Praying to the Saints
Dear Father, 
    An Evangelical Protestant acquaintance told me that I should not pray to any Saint because the Bible does not teach anything about praying to Saints. 
What can I answer?

          Our Lord and Saviour, Jesus Christ, has taught us that through Holy Baptism we are made members of His Holy Body, the Church: (John 17:21-23, John 15:5). This is the goal of the Christian; to abide in the Lord forever. For this reason God became man, was crucified and resurrected. 

          This same teaching has been past down to us by St. Paul: So we, being many, are one body in Christ, and every one members one of another (Romans 12:5, 1 Corinthians 12:27). The Church is one body, the body of Christ and although we are unworthy, our Lord is the Head of the Church and allows us to be members of His Body (Ephesians 1:22-23). As members of the Body of Christ, we abide in the Lord and we partake of eternal life; The cup of blessing which we bless, is it not the communion of the Blood of Christ? The bread which we break, is it not the communion of the Body of Christ? For we being many are one bread, and one body: for we are all partakers of that one bread (1Corinthians 10:16-17). 

The union within the Body of Christ is indivisible. Nothing can separate us from Christ and the other members of the Body of Christ, unless we ourselves choose to abandon Christ. Not even death separates us from the Body of Christ:(Matthew 16:20). The mutual love of those who are members of the Body of Christ is in no wise severed or broken by death (Romans 14:8). 

          In the Body of Christ all the members which have been granted the Grace to abide in Him are united to our Saviour even though there is a difference in the Grace imparted to each (2 Timothy 2:20). All those who by their sins are not cut off and separated from the Body of Christ, remain vessels in the House of the Lord. They remain united to the Saviour and to each other as members of the same Body.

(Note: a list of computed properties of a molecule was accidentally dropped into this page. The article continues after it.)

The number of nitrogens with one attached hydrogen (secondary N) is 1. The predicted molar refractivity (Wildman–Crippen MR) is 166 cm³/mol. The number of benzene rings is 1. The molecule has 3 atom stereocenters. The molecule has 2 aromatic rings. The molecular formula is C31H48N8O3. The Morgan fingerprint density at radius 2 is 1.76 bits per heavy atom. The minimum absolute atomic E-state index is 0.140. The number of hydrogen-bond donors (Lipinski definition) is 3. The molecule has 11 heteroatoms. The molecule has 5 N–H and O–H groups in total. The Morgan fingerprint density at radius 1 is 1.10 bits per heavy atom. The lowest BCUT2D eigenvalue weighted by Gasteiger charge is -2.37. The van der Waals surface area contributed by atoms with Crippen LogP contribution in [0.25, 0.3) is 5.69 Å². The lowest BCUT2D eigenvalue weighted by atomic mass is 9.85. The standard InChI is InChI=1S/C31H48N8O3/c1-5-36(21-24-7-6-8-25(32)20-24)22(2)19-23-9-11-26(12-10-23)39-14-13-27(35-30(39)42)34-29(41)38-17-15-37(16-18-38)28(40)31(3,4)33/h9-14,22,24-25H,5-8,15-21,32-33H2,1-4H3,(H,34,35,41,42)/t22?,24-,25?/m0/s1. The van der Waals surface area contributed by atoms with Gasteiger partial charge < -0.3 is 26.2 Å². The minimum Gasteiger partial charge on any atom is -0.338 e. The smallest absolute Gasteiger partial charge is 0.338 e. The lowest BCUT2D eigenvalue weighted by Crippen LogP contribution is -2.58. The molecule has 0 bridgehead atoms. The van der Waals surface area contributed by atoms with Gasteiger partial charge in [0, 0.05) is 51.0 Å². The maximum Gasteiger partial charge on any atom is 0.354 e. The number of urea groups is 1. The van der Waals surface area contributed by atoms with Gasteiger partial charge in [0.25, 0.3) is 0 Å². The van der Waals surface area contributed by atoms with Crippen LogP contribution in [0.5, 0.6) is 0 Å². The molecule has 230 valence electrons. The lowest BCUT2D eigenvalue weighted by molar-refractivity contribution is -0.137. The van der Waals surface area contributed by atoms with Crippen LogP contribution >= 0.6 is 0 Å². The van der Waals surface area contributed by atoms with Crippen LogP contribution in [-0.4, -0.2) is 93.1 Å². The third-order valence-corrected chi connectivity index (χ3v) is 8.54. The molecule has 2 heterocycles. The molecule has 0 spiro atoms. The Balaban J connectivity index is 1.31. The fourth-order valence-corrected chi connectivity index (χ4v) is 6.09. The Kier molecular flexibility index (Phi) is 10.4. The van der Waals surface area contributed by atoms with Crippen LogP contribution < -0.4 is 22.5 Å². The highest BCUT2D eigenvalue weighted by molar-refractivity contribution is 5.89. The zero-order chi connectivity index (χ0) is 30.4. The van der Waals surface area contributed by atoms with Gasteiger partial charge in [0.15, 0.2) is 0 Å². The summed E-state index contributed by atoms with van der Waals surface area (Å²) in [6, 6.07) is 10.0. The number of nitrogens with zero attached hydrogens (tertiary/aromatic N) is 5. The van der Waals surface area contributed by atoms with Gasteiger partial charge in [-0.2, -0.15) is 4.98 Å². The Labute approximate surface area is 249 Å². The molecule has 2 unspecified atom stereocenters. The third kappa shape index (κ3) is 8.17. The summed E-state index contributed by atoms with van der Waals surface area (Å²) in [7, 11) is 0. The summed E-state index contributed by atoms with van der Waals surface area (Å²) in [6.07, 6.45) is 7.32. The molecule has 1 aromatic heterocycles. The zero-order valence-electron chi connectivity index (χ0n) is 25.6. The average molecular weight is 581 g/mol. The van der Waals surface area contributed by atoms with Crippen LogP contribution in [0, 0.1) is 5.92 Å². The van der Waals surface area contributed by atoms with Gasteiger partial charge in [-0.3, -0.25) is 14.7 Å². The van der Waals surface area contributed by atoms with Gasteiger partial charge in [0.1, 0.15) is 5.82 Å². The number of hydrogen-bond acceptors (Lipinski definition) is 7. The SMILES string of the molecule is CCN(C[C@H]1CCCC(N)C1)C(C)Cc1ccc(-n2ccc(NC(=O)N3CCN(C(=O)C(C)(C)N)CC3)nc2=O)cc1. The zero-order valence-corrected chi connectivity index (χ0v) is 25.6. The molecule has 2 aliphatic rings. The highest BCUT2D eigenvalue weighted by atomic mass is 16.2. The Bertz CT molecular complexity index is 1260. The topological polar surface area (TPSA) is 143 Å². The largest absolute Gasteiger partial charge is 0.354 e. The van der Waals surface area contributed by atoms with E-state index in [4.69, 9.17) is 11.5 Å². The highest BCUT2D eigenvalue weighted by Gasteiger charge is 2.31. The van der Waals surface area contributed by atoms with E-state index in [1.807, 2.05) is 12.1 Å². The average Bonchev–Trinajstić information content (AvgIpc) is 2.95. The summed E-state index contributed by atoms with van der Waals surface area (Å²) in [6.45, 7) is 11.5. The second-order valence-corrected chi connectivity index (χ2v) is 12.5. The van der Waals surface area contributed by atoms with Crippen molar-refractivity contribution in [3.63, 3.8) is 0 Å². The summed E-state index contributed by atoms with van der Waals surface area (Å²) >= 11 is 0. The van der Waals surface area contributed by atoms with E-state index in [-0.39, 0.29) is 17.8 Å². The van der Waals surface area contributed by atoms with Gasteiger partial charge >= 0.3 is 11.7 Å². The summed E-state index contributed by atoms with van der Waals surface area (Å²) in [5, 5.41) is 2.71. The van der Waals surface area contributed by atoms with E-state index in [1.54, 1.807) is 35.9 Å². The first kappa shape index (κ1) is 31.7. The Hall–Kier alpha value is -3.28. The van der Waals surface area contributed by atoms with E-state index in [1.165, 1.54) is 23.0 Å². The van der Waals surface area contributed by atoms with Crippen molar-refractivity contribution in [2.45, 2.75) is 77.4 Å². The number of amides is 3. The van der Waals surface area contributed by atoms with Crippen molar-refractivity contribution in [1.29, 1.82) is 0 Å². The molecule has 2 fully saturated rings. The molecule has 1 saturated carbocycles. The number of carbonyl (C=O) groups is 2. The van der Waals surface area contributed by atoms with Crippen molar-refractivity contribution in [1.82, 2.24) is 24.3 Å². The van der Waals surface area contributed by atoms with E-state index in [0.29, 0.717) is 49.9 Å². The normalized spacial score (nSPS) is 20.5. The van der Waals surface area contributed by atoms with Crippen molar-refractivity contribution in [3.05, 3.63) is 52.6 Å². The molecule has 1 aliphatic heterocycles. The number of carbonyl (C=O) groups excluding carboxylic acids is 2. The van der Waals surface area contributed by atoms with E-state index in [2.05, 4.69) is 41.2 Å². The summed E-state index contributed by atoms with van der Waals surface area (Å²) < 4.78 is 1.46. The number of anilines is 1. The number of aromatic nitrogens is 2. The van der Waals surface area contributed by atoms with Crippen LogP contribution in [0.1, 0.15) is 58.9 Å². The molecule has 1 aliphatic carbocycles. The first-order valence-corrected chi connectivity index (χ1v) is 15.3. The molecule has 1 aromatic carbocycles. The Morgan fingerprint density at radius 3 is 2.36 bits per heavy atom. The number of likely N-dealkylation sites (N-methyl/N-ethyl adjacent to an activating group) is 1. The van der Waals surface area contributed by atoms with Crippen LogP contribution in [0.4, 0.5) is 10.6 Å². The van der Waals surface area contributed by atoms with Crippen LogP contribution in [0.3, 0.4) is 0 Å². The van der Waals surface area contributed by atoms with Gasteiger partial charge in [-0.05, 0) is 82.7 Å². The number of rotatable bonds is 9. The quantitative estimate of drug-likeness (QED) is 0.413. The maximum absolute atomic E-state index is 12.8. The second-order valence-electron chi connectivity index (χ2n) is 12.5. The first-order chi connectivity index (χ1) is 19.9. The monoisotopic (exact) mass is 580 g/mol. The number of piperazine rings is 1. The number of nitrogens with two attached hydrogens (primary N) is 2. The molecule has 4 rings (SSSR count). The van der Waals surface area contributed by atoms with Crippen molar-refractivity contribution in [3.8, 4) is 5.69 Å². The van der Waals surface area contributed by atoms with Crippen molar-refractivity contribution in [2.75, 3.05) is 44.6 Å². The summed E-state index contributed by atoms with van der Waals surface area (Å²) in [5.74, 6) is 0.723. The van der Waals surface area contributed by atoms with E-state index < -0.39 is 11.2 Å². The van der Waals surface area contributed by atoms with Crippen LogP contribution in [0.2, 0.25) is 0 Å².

Through Our Lord and Saviour, Jesus Christ, we are united to each other and to the Saints who are the vessels of gold and silver. Now therefore ye are no more strangers and foreigners, but fellow citizens with the saints, and of the household of God; And are built upon the foundation of the apostles and prophets, Jesus Christ himself being the chief corner stone; In whom all the building fitly framed together groweth unto an holy temple in the Lord: In whom ye also are builded together for an habitation of God through the Spirit (Ephesians 2:19-22). St. Paul tells us that the Saints are the foundation of the Church and that we are eternally united to them in Christ through the bond of love. 

This bond of love is the realization of our Lord's commandment (John 13:34-35). This bond of love led St. Paul and all the other Saints to minister to those entrusted to their care (2Corinthians 6:4-6). The ministry of St. Peter was founded on the bond of love; And he said unto him, Lord, thou knowest all things; thou knowest that I love thee. Jesus saith unto him, Feed my sheep (John 21:17).